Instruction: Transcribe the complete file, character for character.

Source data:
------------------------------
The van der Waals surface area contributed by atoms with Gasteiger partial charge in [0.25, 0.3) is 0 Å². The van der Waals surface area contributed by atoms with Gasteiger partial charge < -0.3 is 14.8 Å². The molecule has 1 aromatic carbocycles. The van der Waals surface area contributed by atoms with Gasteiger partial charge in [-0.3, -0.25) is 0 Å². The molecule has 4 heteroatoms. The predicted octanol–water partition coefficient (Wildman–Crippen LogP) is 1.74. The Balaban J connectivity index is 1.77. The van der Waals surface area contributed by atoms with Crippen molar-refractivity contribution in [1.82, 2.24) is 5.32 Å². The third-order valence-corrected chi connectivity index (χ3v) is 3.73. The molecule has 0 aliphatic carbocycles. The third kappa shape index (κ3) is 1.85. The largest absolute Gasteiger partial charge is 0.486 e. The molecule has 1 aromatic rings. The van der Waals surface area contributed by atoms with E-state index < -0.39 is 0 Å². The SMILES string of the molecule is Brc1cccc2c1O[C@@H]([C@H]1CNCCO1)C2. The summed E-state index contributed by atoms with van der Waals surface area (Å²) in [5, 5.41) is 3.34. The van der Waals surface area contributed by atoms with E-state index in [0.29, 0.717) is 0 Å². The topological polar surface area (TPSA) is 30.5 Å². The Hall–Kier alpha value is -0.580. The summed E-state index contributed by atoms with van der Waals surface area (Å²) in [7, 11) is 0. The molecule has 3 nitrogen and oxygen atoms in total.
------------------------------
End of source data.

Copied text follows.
The van der Waals surface area contributed by atoms with Gasteiger partial charge in [0.25, 0.3) is 0 Å². The van der Waals surface area contributed by atoms with Gasteiger partial charge < -0.3 is 14.8 Å². The molecule has 1 aromatic carbocycles. The van der Waals surface area contributed by atoms with Gasteiger partial charge in [-0.3, -0.25) is 0 Å². The molecule has 4 heteroatoms. The predicted octanol–water partition coefficient (Wildman–Crippen LogP) is 1.74. The Balaban J connectivity index is 1.77. The van der Waals surface area contributed by atoms with Crippen molar-refractivity contribution in [1.82, 2.24) is 5.32 Å². The third-order valence-corrected chi connectivity index (χ3v) is 3.73. The molecule has 0 aliphatic carbocycles. The third kappa shape index (κ3) is 1.85. The largest absolute Gasteiger partial charge is 0.486 e. The molecule has 1 aromatic rings. The van der Waals surface area contributed by atoms with E-state index < -0.39 is 0 Å². The SMILES string of the molecule is Brc1cccc2c1O[C@@H]([C@H]1CNCCO1)C2. The summed E-state index contributed by atoms with van der Waals surface area (Å²) in [5, 5.41) is 3.34. The van der Waals surface area contributed by atoms with E-state index in [0.29, 0.717) is 0 Å². The topological polar surface area (TPSA) is 30.5 Å². The Hall–Kier alpha value is -0.580. The summed E-state index contributed by atoms with van der Waals surface area (Å²) in [7, 11) is 0. The molecule has 3 nitrogen and oxygen atoms in total.